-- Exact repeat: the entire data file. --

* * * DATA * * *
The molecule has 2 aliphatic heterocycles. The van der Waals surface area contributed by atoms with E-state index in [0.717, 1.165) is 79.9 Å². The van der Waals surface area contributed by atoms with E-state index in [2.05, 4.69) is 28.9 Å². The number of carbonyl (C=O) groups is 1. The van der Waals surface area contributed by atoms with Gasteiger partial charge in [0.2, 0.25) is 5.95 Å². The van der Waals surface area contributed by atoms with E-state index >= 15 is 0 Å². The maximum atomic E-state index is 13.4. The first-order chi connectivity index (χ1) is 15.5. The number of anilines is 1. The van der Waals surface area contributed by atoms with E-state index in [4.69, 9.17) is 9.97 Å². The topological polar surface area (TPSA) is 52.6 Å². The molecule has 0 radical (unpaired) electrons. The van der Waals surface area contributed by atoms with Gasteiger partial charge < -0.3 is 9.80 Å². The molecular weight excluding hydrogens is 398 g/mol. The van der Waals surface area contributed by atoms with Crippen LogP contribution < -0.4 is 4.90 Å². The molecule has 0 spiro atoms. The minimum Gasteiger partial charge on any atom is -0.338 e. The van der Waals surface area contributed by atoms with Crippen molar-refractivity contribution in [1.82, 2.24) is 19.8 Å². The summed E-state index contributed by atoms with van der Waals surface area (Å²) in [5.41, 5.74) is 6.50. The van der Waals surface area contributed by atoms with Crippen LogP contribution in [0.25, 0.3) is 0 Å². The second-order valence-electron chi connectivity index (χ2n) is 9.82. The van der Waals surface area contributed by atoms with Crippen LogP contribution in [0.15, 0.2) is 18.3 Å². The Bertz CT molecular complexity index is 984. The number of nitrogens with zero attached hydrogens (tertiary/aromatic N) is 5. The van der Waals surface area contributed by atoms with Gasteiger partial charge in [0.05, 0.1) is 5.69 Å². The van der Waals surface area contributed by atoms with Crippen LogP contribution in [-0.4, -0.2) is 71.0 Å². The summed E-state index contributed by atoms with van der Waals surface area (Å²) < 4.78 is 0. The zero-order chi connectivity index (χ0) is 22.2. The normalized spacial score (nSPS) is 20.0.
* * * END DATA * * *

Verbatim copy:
The molecule has 2 aliphatic heterocycles. The van der Waals surface area contributed by atoms with E-state index in [0.717, 1.165) is 79.9 Å². The van der Waals surface area contributed by atoms with E-state index in [2.05, 4.69) is 28.9 Å². The number of carbonyl (C=O) groups is 1. The van der Waals surface area contributed by atoms with Gasteiger partial charge in [0.2, 0.25) is 5.95 Å². The van der Waals surface area contributed by atoms with E-state index >= 15 is 0 Å². The maximum atomic E-state index is 13.4. The first-order chi connectivity index (χ1) is 15.5. The number of anilines is 1. The van der Waals surface area contributed by atoms with E-state index in [4.69, 9.17) is 9.97 Å². The topological polar surface area (TPSA) is 52.6 Å². The molecule has 0 radical (unpaired) electrons. The van der Waals surface area contributed by atoms with Gasteiger partial charge < -0.3 is 9.80 Å². The molecular weight excluding hydrogens is 398 g/mol. The van der Waals surface area contributed by atoms with Crippen LogP contribution < -0.4 is 4.90 Å². The molecule has 0 spiro atoms. The minimum Gasteiger partial charge on any atom is -0.338 e. The van der Waals surface area contributed by atoms with Crippen molar-refractivity contribution in [1.82, 2.24) is 19.8 Å². The summed E-state index contributed by atoms with van der Waals surface area (Å²) in [5.41, 5.74) is 6.50. The van der Waals surface area contributed by atoms with Crippen LogP contribution in [0.25, 0.3) is 0 Å². The second-order valence-electron chi connectivity index (χ2n) is 9.82. The van der Waals surface area contributed by atoms with Crippen LogP contribution in [0.15, 0.2) is 18.3 Å². The Bertz CT molecular complexity index is 984. The number of nitrogens with zero attached hydrogens (tertiary/aromatic N) is 5. The van der Waals surface area contributed by atoms with Gasteiger partial charge in [0.05, 0.1) is 5.69 Å². The van der Waals surface area contributed by atoms with Crippen LogP contribution in [-0.4, -0.2) is 71.0 Å². The summed E-state index contributed by atoms with van der Waals surface area (Å²) < 4.78 is 0. The zero-order chi connectivity index (χ0) is 22.2. The normalized spacial score (nSPS) is 20.0.